eTick Mobile App: Platform Expands to More Provinces

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Tuesday, May 19, 2020
Pierre Chuard and Jade Savage

As the days are getting longer and warmer, and as many provinces and territories across Canada are starting to ease COVID-19 lockdown restrictions, many Canadians are expected to go enjoy our beautiful outdoors while maintaining social distancing. Unfortunately, ticks do not obey social distancing measures and some species are of public-health concerns, hence the development of the eTick.ca platform described in our last blog article. After successfully extending its services from Quebec to New Brunswick and Ontario in 2019, the eTick project launched a mobile app this spring and received more funding from the Public Health Agency of Canada to expand the project to the rest of Canada by spring 2021. The first phase of this expansion consisted in extending our service to Saskatchewan, Nova Scotia, and Newfoundland and Labrador in April 2020.

Summary of the 2019 season in New Brunswick, Ontario, and Quebec

More than 1300 ticks were identified through eTick in 2019 and displayed on our public interactive map. The most commonly identified species in each province was Ixodes scapularis, the blacklegged tick responsible for the transmission of the bacteria that causes Lyme disease. Another trend is a westward increase in the proportion of Dermacentor spp. (i.e. American dog tick or moose tick) submissions and an eastward increase in the proportion of Ixodes cookei (groundhog tick) submissions. More than half of the specimens were found on animals, especially dogs. For human hosts, ticks were most often reported from young children (i.e. 0-10 years old) and adults aged 31 to 70 years old. After correcting for the population size of each age category in Canada the human age groups most commonly bitten in the 3 covered provinces were 31-40 and 41-50 (21% of corrected submissions each), 0-10 (18% of corrected submissions), and 51-60 (17% of corrected submissions).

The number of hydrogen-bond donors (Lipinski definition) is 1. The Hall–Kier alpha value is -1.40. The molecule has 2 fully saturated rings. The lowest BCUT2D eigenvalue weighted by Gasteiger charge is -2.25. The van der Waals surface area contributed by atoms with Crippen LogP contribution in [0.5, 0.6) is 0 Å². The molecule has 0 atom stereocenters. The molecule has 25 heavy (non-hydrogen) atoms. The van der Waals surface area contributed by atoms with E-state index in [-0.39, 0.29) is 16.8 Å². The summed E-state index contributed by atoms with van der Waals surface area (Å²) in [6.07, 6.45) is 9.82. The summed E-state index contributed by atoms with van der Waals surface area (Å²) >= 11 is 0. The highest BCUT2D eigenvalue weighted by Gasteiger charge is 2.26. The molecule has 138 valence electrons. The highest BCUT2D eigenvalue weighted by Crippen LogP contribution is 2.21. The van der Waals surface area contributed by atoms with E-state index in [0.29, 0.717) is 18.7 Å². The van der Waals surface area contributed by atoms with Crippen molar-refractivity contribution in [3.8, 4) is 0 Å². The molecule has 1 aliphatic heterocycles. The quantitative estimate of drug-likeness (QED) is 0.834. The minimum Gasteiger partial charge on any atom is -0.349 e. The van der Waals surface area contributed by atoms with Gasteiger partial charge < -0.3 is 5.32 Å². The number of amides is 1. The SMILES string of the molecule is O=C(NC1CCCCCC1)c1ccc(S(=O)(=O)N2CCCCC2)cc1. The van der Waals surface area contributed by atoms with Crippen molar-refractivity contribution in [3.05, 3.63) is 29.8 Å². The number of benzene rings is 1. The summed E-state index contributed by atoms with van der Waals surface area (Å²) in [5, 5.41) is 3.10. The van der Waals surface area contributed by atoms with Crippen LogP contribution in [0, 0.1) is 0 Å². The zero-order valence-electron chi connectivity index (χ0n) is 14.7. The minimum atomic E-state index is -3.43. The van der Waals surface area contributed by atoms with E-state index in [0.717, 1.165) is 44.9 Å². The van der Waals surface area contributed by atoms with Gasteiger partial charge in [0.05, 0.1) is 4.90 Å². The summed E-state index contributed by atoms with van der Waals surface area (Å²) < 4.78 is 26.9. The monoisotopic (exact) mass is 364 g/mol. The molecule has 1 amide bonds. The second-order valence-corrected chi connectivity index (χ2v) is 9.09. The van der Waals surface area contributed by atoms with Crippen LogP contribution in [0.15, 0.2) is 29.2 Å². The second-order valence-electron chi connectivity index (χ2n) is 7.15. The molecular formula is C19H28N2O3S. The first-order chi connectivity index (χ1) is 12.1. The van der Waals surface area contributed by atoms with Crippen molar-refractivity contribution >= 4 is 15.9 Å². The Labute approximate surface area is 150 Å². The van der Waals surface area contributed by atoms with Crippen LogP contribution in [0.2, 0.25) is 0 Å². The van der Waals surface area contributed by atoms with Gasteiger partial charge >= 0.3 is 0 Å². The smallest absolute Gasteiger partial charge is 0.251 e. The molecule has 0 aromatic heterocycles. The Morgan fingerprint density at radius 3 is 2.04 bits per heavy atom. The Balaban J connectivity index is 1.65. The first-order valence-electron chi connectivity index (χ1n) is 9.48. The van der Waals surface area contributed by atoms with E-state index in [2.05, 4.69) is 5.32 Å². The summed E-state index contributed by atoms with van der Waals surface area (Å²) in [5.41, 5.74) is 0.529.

A new app for rapid and easy submission of tick pictures for identification

At the beginning of the 2020 tick season, the eTick app was launched on both the App Store and Google Play. The main goal of the app is to allow users to rapidly submit a tick they just found when practising outdoor activities. The use of GPS features facilitates and improves the accuracy of the information regarding the localisation where the tick has been found. Using the app, users performing outdoor activities can also now more easily navigate the map from their mobile devices to see if ticks have been found in their area. Finally, most features present on eTick.ca are also available on the eTick app.

Large number of submissions so far in 2020

May is one of the busiest months in terms of tick activity. As of May 1st, eTick had already identified 300 ticks found in 2020 and made those records accessible to the public. By May 15th, 2020, this number almost quadrupled. These numbers are mostly explained by many submissions coming from Saskatchewan and Ontario. In comparison with 2019, other than higher numbers of tick submissions per capita, we also observe a higher diversity of ticks early-on in the season, with for instance several submissions of Ixodes marxi (squirrel tick) and Ixodes cookei (groundhog tick). The former is rarely encountered on humans and pets, whereas the other is more commonly found during the months of June and July.